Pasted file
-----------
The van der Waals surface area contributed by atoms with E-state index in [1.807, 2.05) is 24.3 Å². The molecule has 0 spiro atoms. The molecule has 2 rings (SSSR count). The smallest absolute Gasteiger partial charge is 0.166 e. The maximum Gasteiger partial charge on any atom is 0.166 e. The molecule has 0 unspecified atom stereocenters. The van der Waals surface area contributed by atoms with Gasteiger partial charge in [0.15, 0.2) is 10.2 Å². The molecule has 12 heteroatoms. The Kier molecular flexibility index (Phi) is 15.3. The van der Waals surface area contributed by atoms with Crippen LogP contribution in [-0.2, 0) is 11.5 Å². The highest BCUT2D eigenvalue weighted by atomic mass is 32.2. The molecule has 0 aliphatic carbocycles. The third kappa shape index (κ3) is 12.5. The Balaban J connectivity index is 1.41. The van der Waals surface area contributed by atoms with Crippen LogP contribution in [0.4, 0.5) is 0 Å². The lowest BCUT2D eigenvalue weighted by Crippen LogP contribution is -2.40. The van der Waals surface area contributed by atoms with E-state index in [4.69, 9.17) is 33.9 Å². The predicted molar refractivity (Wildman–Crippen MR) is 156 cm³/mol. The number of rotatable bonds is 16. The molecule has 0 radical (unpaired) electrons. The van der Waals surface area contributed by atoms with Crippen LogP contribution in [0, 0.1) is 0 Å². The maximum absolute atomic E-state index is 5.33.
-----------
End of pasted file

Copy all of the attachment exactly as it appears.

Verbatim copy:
The van der Waals surface area contributed by atoms with E-state index in [1.807, 2.05) is 24.3 Å². The molecule has 0 spiro atoms. The molecule has 2 rings (SSSR count). The smallest absolute Gasteiger partial charge is 0.166 e. The maximum Gasteiger partial charge on any atom is 0.166 e. The molecule has 0 unspecified atom stereocenters. The van der Waals surface area contributed by atoms with Gasteiger partial charge in [0.15, 0.2) is 10.2 Å². The molecule has 12 heteroatoms. The Kier molecular flexibility index (Phi) is 15.3. The van der Waals surface area contributed by atoms with Crippen LogP contribution in [-0.2, 0) is 11.5 Å². The highest BCUT2D eigenvalue weighted by atomic mass is 32.2. The molecule has 0 aliphatic carbocycles. The third kappa shape index (κ3) is 12.5. The Balaban J connectivity index is 1.41. The van der Waals surface area contributed by atoms with Crippen LogP contribution in [0.4, 0.5) is 0 Å². The lowest BCUT2D eigenvalue weighted by Crippen LogP contribution is -2.40. The van der Waals surface area contributed by atoms with E-state index in [4.69, 9.17) is 33.9 Å². The predicted molar refractivity (Wildman–Crippen MR) is 156 cm³/mol. The number of rotatable bonds is 16. The molecule has 0 radical (unpaired) electrons. The van der Waals surface area contributed by atoms with Crippen LogP contribution in [0, 0.1) is 0 Å². The maximum absolute atomic E-state index is 5.33.